I am not the first to use the phrase, but beginning on March 15, 2000 I began a file in which I collected our mother’s sayings. I will periodically share them here. One of her primary expressions was:
if you can’t say anything nice about someone,
don’t say it
It’s that simple.
Our mother was not a learned person. Though she graduated near the top of her class at John Hay High School in Cleveland, Ohio, in 1930, she went immediately to work to help put her brother William through college.
Nonetheless, she was good and she was wise.
Mom would have a hard time finding things to complain about. In fact, the last few years of her life, when she lived at Seacrest Village, an independent living center near our home in Poway, her biggest complaint was about those people who always found things to complain about.
And, of course, if you are not to say anything not nice about someone, you certainly should not write it down, nor broadcast it on the radio, nor post it on the Web.
These thoughts came to mind as I learned that Dr. Laura Schlessinger had gone on a rant on her radio show on August 1, 2010. Schlessinger was never one of our mother’s preferred radio talk show hosts, far from it. Mom disliked Shlessinger’s politics, her perspective on social issues and her manner of interacting with her listeners. Nonetheless, Mom would have been just as upset, and disapproving, to see anyone depicted as Schlessinger is in this lapel button distributed at the Democratic National Convention in Los Angeles in August of 2000. Mom had a hard time imagining anyone being evil. But, even if one was evil… if you can’t say something nice, don’t depict it. There are better ways to express your disapproval.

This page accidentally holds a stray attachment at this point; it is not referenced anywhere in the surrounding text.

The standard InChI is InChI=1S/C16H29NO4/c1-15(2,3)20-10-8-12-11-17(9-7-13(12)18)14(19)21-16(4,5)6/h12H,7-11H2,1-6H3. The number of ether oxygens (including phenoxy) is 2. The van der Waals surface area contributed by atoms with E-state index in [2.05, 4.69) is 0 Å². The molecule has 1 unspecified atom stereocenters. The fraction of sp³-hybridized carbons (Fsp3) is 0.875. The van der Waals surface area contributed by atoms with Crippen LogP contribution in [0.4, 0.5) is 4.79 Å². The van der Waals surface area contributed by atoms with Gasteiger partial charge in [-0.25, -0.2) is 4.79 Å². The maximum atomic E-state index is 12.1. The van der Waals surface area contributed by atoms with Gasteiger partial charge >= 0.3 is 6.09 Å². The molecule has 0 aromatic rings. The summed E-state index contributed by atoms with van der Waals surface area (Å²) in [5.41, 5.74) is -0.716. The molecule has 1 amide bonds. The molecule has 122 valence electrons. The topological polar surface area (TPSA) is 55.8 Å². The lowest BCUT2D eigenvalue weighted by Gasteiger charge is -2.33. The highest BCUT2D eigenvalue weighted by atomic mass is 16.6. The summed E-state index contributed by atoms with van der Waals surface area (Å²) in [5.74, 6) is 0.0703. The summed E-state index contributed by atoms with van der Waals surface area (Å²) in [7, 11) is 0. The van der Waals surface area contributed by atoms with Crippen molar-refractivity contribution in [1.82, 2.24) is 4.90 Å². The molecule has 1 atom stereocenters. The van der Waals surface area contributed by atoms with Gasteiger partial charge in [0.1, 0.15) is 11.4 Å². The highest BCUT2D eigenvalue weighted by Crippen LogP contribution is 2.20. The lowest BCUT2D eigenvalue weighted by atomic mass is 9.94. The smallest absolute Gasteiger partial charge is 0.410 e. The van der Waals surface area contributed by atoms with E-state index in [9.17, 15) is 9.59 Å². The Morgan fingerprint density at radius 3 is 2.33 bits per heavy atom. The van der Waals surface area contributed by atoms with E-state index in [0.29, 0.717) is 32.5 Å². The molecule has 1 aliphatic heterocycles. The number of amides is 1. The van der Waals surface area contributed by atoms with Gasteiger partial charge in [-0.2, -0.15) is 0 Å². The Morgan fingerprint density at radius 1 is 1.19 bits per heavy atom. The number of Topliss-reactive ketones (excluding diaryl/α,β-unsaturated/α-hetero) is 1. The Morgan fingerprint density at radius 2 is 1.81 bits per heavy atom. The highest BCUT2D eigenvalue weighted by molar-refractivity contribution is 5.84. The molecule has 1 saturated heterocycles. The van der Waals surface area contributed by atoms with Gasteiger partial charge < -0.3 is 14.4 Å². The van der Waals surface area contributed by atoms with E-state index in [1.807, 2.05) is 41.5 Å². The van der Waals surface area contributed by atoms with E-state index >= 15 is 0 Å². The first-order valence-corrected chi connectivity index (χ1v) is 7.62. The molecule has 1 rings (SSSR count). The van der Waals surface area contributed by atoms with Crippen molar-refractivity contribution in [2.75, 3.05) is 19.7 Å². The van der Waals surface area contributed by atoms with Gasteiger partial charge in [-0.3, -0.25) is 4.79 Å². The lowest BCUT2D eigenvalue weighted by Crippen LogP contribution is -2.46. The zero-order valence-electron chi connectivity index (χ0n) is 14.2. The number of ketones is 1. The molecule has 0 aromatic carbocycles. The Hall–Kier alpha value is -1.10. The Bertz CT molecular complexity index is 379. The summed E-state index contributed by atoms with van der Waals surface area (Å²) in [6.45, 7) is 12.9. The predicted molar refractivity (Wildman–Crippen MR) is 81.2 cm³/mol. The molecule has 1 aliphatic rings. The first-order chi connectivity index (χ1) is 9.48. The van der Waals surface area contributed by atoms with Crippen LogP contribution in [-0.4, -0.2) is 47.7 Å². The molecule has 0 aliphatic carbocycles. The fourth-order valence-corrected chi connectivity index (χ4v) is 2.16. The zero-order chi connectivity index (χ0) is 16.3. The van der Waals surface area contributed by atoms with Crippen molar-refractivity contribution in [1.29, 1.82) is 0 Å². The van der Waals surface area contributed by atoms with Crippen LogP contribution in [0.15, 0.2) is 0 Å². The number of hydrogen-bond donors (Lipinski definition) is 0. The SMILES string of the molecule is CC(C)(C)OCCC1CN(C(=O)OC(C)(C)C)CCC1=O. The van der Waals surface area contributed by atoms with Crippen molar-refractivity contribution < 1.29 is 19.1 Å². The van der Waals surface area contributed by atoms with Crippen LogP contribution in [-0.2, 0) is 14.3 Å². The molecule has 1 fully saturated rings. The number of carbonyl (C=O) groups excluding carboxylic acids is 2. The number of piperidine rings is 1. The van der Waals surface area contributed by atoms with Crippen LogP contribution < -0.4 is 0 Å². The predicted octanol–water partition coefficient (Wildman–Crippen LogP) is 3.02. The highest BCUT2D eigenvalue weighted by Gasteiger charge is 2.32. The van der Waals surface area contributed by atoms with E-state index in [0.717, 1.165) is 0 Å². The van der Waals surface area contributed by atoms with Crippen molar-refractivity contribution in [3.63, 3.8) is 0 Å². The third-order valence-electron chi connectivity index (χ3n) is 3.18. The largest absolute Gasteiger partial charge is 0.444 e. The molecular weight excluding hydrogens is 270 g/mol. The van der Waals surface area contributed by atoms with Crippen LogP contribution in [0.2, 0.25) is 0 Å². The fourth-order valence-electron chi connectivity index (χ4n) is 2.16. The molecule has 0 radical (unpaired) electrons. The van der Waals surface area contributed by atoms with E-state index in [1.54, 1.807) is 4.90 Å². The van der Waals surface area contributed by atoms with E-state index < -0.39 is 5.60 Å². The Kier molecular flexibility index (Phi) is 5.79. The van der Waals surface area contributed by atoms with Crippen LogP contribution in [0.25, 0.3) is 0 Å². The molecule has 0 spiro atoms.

Waszup.com no longer exists as a Web address.
who is it that desires life?
Mom’s wisdom was not original to her. I would probably have saved sharing the following button for September 3, the 24th of Elul… the Yahrtzeit of the Chofetz Chaim, except for the timeliness of Dr. Laura Schlessinger’s remarks. I may be stretching the meaning of the phrase a bit (though a colleague shared a similar association), but it is interesting to see someone brought down because they seemingly did not know how not to tell Loshon Hora (that’s Yiddish, accent on the first syllable of each word; Lashon Hara in Hebrew, accent on the last syllable of each word).
engaging with others
I am intrigued by the the attitude expressed by this button. It presumes that the wearer is already not going to spread gossip. The button is a warning to others not to engage the wearer in this negative activity. As such there seems to be a bit of a “holier than thou” attitude expressed in it that is inappropriate:
I’m certainly not going to spread gossip, but I’m not sure about you, so be careful what you tell me.
Nonetheless, as we continue our approach to Rosh haShannah, it is good to keep in mind how easy it is to err in this way. לשׁון הרע is one of those errors that is explicitly mentioned in the al chet.
This button was produced by the Hoftez Chaim Heritage Foundation and distributed at the URJ biennial in 2001. If it was distributed by the Foundation, it is interesting that the Orthodox organization decided to spread its message at the Reform convention.
your lapel buttons
Many people have lapel buttons. They may be attached to a favorite hat or jacket you no longer wear, or poked into a cork-board on your wall. If you have any laying around that you do not feel emotionally attached to, please let me know. I preserve these for the Jewish people. At some point they will all go to an appropriate museum. You can see all the buttons shared to date.